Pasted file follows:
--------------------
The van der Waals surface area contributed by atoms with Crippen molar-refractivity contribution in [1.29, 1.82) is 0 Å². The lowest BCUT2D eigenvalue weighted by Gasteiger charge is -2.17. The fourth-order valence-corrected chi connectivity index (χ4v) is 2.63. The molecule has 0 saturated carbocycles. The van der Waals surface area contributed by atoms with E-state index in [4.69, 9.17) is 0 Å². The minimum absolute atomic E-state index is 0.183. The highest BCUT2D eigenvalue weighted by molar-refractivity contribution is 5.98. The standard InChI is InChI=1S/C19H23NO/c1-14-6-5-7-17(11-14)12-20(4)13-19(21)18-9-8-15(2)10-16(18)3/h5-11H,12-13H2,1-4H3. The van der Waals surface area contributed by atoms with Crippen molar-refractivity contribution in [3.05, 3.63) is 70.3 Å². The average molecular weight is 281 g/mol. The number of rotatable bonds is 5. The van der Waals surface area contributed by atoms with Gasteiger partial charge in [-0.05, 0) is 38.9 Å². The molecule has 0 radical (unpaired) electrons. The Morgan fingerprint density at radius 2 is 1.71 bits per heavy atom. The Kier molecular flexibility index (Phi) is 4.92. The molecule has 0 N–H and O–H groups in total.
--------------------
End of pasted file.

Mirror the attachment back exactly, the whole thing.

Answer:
The van der Waals surface area contributed by atoms with Crippen molar-refractivity contribution in [1.29, 1.82) is 0 Å². The lowest BCUT2D eigenvalue weighted by Gasteiger charge is -2.17. The fourth-order valence-corrected chi connectivity index (χ4v) is 2.63. The molecule has 0 saturated carbocycles. The van der Waals surface area contributed by atoms with E-state index in [4.69, 9.17) is 0 Å². The minimum absolute atomic E-state index is 0.183. The highest BCUT2D eigenvalue weighted by molar-refractivity contribution is 5.98. The standard InChI is InChI=1S/C19H23NO/c1-14-6-5-7-17(11-14)12-20(4)13-19(21)18-9-8-15(2)10-16(18)3/h5-11H,12-13H2,1-4H3. The van der Waals surface area contributed by atoms with Crippen molar-refractivity contribution in [3.05, 3.63) is 70.3 Å². The average molecular weight is 281 g/mol. The number of rotatable bonds is 5. The van der Waals surface area contributed by atoms with Gasteiger partial charge in [-0.05, 0) is 38.9 Å². The molecule has 0 radical (unpaired) electrons. The Morgan fingerprint density at radius 2 is 1.71 bits per heavy atom. The Kier molecular flexibility index (Phi) is 4.92. The molecule has 0 N–H and O–H groups in total.